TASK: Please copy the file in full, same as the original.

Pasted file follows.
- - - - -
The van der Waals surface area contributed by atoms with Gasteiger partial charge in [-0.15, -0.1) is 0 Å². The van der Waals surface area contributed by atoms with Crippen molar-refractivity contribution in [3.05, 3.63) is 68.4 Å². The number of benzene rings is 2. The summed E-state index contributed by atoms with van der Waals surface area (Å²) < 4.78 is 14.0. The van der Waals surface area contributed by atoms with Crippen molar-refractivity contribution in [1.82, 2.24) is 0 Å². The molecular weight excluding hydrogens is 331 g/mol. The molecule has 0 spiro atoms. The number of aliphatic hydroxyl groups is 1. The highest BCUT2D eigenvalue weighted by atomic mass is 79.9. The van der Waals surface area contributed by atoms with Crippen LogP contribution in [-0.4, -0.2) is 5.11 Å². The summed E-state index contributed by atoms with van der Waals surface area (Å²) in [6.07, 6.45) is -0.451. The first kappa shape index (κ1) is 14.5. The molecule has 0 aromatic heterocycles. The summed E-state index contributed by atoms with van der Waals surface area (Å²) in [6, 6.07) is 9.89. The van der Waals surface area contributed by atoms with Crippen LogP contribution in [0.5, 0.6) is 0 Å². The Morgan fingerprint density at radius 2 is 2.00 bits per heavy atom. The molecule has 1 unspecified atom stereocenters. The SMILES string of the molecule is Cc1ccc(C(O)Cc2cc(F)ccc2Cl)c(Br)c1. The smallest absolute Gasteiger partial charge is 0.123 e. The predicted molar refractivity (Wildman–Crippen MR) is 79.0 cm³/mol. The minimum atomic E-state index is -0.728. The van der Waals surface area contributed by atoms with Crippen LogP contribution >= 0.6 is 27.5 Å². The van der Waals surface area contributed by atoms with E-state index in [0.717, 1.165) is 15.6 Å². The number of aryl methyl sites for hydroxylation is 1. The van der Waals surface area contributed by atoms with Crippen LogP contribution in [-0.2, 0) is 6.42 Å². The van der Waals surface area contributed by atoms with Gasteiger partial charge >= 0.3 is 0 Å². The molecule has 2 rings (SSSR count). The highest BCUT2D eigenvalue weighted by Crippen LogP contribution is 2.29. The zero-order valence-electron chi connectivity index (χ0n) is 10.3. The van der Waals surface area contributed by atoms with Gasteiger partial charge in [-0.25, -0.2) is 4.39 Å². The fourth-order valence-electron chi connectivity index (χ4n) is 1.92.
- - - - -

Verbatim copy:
The van der Waals surface area contributed by atoms with Gasteiger partial charge in [-0.15, -0.1) is 0 Å². The van der Waals surface area contributed by atoms with Crippen molar-refractivity contribution in [3.05, 3.63) is 68.4 Å². The number of benzene rings is 2. The summed E-state index contributed by atoms with van der Waals surface area (Å²) < 4.78 is 14.0. The van der Waals surface area contributed by atoms with Crippen molar-refractivity contribution in [1.82, 2.24) is 0 Å². The molecular weight excluding hydrogens is 331 g/mol. The molecule has 0 spiro atoms. The number of aliphatic hydroxyl groups is 1. The highest BCUT2D eigenvalue weighted by atomic mass is 79.9. The van der Waals surface area contributed by atoms with Crippen LogP contribution in [-0.4, -0.2) is 5.11 Å². The summed E-state index contributed by atoms with van der Waals surface area (Å²) in [6.07, 6.45) is -0.451. The first kappa shape index (κ1) is 14.5. The molecule has 0 aromatic heterocycles. The summed E-state index contributed by atoms with van der Waals surface area (Å²) in [6, 6.07) is 9.89. The van der Waals surface area contributed by atoms with Crippen LogP contribution in [0.5, 0.6) is 0 Å². The Morgan fingerprint density at radius 2 is 2.00 bits per heavy atom. The molecule has 1 unspecified atom stereocenters. The SMILES string of the molecule is Cc1ccc(C(O)Cc2cc(F)ccc2Cl)c(Br)c1. The smallest absolute Gasteiger partial charge is 0.123 e. The predicted molar refractivity (Wildman–Crippen MR) is 79.0 cm³/mol. The minimum atomic E-state index is -0.728. The van der Waals surface area contributed by atoms with Crippen LogP contribution >= 0.6 is 27.5 Å². The van der Waals surface area contributed by atoms with E-state index in [0.717, 1.165) is 15.6 Å². The number of aryl methyl sites for hydroxylation is 1. The van der Waals surface area contributed by atoms with Crippen LogP contribution in [-0.2, 0) is 6.42 Å². The van der Waals surface area contributed by atoms with Gasteiger partial charge >= 0.3 is 0 Å². The molecule has 2 rings (SSSR count). The highest BCUT2D eigenvalue weighted by Crippen LogP contribution is 2.29. The zero-order valence-electron chi connectivity index (χ0n) is 10.3. The van der Waals surface area contributed by atoms with Gasteiger partial charge in [-0.25, -0.2) is 4.39 Å². The fourth-order valence-electron chi connectivity index (χ4n) is 1.92.